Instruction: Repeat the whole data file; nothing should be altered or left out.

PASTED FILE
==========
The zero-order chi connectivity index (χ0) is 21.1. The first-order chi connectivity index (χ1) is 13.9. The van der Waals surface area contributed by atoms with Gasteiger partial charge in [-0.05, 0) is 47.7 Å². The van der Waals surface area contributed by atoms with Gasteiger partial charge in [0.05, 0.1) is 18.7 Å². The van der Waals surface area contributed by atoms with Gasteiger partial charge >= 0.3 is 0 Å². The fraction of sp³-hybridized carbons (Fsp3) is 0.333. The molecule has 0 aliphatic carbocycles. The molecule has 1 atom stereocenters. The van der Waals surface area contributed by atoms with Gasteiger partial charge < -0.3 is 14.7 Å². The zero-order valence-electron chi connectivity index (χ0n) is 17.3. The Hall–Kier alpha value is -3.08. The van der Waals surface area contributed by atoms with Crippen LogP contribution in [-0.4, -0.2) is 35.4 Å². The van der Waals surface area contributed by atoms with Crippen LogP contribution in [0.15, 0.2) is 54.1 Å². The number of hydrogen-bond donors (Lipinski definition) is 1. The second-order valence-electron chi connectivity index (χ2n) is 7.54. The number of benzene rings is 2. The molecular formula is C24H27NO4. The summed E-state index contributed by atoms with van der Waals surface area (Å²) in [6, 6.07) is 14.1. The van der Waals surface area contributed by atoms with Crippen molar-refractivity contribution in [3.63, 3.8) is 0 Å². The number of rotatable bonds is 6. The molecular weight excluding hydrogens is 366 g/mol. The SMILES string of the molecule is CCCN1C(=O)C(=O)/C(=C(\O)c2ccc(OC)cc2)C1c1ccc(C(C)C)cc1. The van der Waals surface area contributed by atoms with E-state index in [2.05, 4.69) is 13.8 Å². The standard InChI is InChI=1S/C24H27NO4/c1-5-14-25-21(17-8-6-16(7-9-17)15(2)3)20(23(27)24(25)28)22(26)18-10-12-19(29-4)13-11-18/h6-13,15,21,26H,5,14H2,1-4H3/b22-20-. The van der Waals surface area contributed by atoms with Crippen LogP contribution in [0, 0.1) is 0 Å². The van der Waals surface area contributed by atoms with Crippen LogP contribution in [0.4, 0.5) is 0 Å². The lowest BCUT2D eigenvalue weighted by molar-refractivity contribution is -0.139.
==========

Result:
The zero-order chi connectivity index (χ0) is 21.1. The first-order chi connectivity index (χ1) is 13.9. The van der Waals surface area contributed by atoms with Gasteiger partial charge in [-0.05, 0) is 47.7 Å². The van der Waals surface area contributed by atoms with Gasteiger partial charge in [0.05, 0.1) is 18.7 Å². The van der Waals surface area contributed by atoms with Gasteiger partial charge >= 0.3 is 0 Å². The fraction of sp³-hybridized carbons (Fsp3) is 0.333. The molecule has 0 aliphatic carbocycles. The molecule has 1 atom stereocenters. The van der Waals surface area contributed by atoms with Gasteiger partial charge < -0.3 is 14.7 Å². The zero-order valence-electron chi connectivity index (χ0n) is 17.3. The Hall–Kier alpha value is -3.08. The van der Waals surface area contributed by atoms with Crippen LogP contribution in [-0.4, -0.2) is 35.4 Å². The van der Waals surface area contributed by atoms with Crippen LogP contribution in [0.15, 0.2) is 54.1 Å². The number of hydrogen-bond donors (Lipinski definition) is 1. The second-order valence-electron chi connectivity index (χ2n) is 7.54. The number of benzene rings is 2. The molecular formula is C24H27NO4. The summed E-state index contributed by atoms with van der Waals surface area (Å²) in [6, 6.07) is 14.1. The van der Waals surface area contributed by atoms with Crippen molar-refractivity contribution in [3.63, 3.8) is 0 Å². The number of rotatable bonds is 6. The molecular weight excluding hydrogens is 366 g/mol. The SMILES string of the molecule is CCCN1C(=O)C(=O)/C(=C(\O)c2ccc(OC)cc2)C1c1ccc(C(C)C)cc1. The van der Waals surface area contributed by atoms with E-state index in [2.05, 4.69) is 13.8 Å². The standard InChI is InChI=1S/C24H27NO4/c1-5-14-25-21(17-8-6-16(7-9-17)15(2)3)20(23(27)24(25)28)22(26)18-10-12-19(29-4)13-11-18/h6-13,15,21,26H,5,14H2,1-4H3/b22-20-. The van der Waals surface area contributed by atoms with Crippen LogP contribution in [0, 0.1) is 0 Å². The van der Waals surface area contributed by atoms with Crippen LogP contribution in [0.4, 0.5) is 0 Å². The lowest BCUT2D eigenvalue weighted by molar-refractivity contribution is -0.139.